Northern Arizona University (NAU) is a public university located in Flagstaff, Arizona, United States. It is accredited by the North Central Association of Colleges and Schools, and has 39 satellite campuses in the state of Arizona. The university offers both undergraduate and graduate degrees. As of fall 2010, 25,204 students were enrolled, 17,529 at the Flagstaff campus. The average cost of tuition for an full-time, Arizona resident undergraduate student for two semesters is $6,964. The Carnegie Classification of Institutions of Higher Education classifies NAU as a Research University with High research activity. NAU is governed by the Arizona Board of Regents. Old Main, site of Northern Arizona Normal School; currently houses an art gallery, museum, and offices Initially named the Northern Arizona Normal School, the institution was formed on September 11, 1899. The first graduating class, in 1901, consisted of four women who received credentials to teach in the Arizona Territory. In 1925, the Arizona State Legislature allowed the school, which was now called the Northern Arizona State Teacher's College, to grant the Bachelor of Education degree.
Accessibility expert confronting double-edged sword of technology
Technology can open up a world of possibility, but it also has the potential to leave a lot of people behind.
Energy harvesting takes wing in merger of engineering and biology
A bird flapping its wings or a fish's deep dive may be pictures of nature in action, but in their elegant simplicity Michael Shafer sees the complex challenges of merging technology with a biological system.
Plant production could decline as climate change affects soil nutrients
(Phys.org) —As drylands of the world become even drier, water will not be the only resource in short supply. Levels of nutrients in the soil will likely be affected, and their imbalance could affect the ...
Impending species loss opens 'compelling' genetic discussion
Somewhere between the ideas of resurrecting extinct species and engaging in genetic engineering of existing ones lies space for a conversation about a third potential approach to fending off conservation ...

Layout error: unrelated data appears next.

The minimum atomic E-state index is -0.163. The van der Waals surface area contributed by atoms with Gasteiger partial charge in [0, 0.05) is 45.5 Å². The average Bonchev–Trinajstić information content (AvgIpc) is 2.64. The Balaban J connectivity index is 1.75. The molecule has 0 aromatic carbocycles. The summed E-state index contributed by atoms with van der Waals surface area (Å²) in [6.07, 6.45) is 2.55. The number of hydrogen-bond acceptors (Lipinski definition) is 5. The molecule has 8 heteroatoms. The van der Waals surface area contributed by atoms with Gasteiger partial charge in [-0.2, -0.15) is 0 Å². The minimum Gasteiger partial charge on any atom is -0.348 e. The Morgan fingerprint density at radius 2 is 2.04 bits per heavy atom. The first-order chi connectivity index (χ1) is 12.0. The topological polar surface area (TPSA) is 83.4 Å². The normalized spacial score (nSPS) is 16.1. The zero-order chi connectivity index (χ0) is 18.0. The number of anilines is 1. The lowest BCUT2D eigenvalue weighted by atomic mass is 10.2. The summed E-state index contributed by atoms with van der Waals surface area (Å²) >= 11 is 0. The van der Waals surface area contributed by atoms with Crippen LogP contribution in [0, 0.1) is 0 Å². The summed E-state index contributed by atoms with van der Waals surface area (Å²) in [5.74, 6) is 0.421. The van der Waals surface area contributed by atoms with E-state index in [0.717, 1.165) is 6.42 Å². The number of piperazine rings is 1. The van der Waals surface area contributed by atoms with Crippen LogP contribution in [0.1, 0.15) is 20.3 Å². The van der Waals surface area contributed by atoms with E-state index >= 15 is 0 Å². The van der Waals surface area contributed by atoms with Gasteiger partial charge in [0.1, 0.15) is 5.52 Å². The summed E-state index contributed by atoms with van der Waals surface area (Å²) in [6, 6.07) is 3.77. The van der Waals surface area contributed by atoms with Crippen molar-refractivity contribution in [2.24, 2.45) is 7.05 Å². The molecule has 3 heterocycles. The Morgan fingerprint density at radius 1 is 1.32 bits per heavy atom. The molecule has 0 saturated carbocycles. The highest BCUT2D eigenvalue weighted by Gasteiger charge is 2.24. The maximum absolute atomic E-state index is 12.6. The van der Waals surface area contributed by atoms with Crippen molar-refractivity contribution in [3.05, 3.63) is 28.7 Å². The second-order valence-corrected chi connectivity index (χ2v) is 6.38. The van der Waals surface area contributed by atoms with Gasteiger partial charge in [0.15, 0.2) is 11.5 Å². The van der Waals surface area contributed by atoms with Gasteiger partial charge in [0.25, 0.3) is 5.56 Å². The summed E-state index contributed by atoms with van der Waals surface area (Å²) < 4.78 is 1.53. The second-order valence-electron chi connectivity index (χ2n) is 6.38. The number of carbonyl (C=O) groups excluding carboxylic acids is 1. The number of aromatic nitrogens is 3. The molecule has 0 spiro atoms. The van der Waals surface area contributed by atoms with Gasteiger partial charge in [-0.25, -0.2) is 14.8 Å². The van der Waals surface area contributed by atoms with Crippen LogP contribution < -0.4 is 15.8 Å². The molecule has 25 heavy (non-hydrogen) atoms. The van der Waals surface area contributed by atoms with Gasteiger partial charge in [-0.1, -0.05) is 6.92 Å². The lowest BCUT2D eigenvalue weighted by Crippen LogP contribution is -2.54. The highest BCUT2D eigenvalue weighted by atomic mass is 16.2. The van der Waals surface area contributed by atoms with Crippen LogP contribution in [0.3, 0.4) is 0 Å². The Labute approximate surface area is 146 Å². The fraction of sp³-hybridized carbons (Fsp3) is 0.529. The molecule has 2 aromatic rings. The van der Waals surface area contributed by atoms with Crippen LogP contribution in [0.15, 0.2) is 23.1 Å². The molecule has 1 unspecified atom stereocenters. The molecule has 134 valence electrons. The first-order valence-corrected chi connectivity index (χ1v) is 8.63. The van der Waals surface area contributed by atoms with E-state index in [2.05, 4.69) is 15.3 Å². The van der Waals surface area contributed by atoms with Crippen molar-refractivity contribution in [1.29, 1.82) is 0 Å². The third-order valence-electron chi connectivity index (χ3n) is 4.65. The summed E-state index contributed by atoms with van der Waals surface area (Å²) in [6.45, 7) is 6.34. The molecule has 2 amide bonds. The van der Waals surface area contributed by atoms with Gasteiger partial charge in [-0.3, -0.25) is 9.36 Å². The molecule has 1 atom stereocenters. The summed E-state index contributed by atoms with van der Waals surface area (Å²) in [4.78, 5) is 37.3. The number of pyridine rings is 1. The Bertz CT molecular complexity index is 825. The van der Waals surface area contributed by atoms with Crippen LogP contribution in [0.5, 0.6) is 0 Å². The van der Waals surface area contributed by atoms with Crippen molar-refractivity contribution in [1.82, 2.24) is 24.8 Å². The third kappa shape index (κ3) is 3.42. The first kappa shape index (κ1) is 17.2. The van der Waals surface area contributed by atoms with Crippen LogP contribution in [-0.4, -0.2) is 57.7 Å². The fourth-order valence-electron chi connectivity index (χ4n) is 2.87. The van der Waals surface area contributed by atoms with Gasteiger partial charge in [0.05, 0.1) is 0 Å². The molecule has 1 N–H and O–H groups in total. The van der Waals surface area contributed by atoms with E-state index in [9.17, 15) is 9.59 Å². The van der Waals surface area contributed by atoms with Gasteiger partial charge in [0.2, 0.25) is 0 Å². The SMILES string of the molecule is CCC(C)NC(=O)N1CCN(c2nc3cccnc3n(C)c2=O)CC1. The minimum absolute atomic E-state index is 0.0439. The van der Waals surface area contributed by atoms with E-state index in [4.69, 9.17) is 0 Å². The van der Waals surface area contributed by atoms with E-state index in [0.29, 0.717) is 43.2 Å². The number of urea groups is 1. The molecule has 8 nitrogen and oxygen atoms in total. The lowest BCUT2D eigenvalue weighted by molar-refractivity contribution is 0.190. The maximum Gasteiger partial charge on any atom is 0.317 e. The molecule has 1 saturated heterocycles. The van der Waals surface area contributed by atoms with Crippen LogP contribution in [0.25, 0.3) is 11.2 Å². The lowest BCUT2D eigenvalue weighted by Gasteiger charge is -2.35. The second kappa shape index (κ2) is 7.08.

Closer look at Mars reveals new type of impact crater
Lessons from underground nuclear tests and explosive volcanoes may hold the answer to how a category of unusual impact craters formed on Mars.
Study questions nature's ability to 'self-correct' climate change
Forests have a limited capacity to soak up atmospheric carbon dioxide, according to a new study from Northern Arizona University.
Project's cropland map of the world to be most detailed ever
(Phys.org) —Data harvested from the sky may give researchers a view into the future of food production while opening insights to the implications of climate change.
Study ties water value among irrigators to forest restoration
At least in the case of Verde Valley, downstream irrigators are willing to pay for restoration of a forest they cannot see to preserve a resource that is currently free.
Modern lab reaches across the ages to resolve plague DNA debate
(Phys.org) —From within an ancient German gravesite to laboratories under the harshest extremes of scientific scrutiny, traces of DNA from a deadly disease illuminate the cold pages of history with modern ...
Study reveals how families share microbes, even with dogs
A study that began during the post-doctoral work of Northern Arizona University's Gregory Caporaso is shedding some light on how adults, and their dogs and kids, share microbial communities.
Regional insights set latest study of climate history apart
(Phys.org) —As climate studies saturate scientific journals and mainstream media, with opposing viewpoints quickly squaring off in reaction and debate, new findings can easily be lost in the noise.
Students put mettle to the pedal to build bike-powered charging station
People power has become a new form of alternative energy at Northern Arizona University.
Incentives slow rainforest destruction, researcher says
(Phys.org) -- Tropical rainforests are the biggest defense against global warming, absorbing 50 percent more carbon than other kinds of forests. Yet they are disappearing at a rate of about 11 million hectares ...